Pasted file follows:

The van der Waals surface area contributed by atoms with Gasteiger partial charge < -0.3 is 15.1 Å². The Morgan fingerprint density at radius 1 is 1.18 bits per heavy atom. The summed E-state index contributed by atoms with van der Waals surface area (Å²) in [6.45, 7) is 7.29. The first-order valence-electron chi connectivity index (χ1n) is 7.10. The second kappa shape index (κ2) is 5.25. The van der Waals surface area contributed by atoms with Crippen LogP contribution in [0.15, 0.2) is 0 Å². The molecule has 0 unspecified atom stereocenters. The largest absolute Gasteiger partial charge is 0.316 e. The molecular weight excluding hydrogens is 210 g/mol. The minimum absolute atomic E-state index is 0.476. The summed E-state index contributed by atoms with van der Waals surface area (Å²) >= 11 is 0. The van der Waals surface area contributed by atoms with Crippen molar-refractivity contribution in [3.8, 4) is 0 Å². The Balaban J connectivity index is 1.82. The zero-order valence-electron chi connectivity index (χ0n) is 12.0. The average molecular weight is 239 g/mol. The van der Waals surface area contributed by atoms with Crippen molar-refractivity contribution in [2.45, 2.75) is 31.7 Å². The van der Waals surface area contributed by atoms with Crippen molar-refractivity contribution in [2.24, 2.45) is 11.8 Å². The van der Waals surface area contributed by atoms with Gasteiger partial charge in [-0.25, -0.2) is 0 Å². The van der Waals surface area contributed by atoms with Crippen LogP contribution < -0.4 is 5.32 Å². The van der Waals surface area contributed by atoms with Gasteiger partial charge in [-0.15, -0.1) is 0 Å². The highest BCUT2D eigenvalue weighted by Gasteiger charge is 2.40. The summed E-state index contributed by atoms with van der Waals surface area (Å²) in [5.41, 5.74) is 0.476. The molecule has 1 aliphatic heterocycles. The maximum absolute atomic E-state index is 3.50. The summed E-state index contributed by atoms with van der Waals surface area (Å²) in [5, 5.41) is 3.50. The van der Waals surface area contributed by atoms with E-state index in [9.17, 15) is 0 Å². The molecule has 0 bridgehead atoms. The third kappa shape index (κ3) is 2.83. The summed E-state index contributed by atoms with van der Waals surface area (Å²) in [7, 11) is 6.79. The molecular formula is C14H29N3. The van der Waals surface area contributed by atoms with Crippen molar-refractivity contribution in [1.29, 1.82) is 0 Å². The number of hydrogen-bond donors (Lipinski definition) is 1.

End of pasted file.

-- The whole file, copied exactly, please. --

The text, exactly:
The van der Waals surface area contributed by atoms with Gasteiger partial charge < -0.3 is 15.1 Å². The Morgan fingerprint density at radius 1 is 1.18 bits per heavy atom. The summed E-state index contributed by atoms with van der Waals surface area (Å²) in [6.45, 7) is 7.29. The first-order valence-electron chi connectivity index (χ1n) is 7.10. The second kappa shape index (κ2) is 5.25. The van der Waals surface area contributed by atoms with Crippen LogP contribution in [0.15, 0.2) is 0 Å². The molecule has 0 unspecified atom stereocenters. The largest absolute Gasteiger partial charge is 0.316 e. The molecular weight excluding hydrogens is 210 g/mol. The minimum absolute atomic E-state index is 0.476. The summed E-state index contributed by atoms with van der Waals surface area (Å²) >= 11 is 0. The van der Waals surface area contributed by atoms with Crippen molar-refractivity contribution in [3.8, 4) is 0 Å². The Balaban J connectivity index is 1.82. The zero-order valence-electron chi connectivity index (χ0n) is 12.0. The average molecular weight is 239 g/mol. The van der Waals surface area contributed by atoms with Crippen molar-refractivity contribution in [2.45, 2.75) is 31.7 Å². The van der Waals surface area contributed by atoms with Crippen molar-refractivity contribution in [2.24, 2.45) is 11.8 Å². The van der Waals surface area contributed by atoms with Gasteiger partial charge in [-0.25, -0.2) is 0 Å². The van der Waals surface area contributed by atoms with Crippen LogP contribution < -0.4 is 5.32 Å². The van der Waals surface area contributed by atoms with Gasteiger partial charge in [-0.15, -0.1) is 0 Å². The highest BCUT2D eigenvalue weighted by Gasteiger charge is 2.40. The summed E-state index contributed by atoms with van der Waals surface area (Å²) in [5.41, 5.74) is 0.476. The molecule has 1 aliphatic heterocycles. The maximum absolute atomic E-state index is 3.50. The summed E-state index contributed by atoms with van der Waals surface area (Å²) in [5, 5.41) is 3.50. The van der Waals surface area contributed by atoms with E-state index in [9.17, 15) is 0 Å². The molecule has 0 bridgehead atoms. The third kappa shape index (κ3) is 2.83. The summed E-state index contributed by atoms with van der Waals surface area (Å²) in [7, 11) is 6.79. The molecular formula is C14H29N3. The van der Waals surface area contributed by atoms with Crippen molar-refractivity contribution in [1.29, 1.82) is 0 Å². The number of hydrogen-bond donors (Lipinski definition) is 1.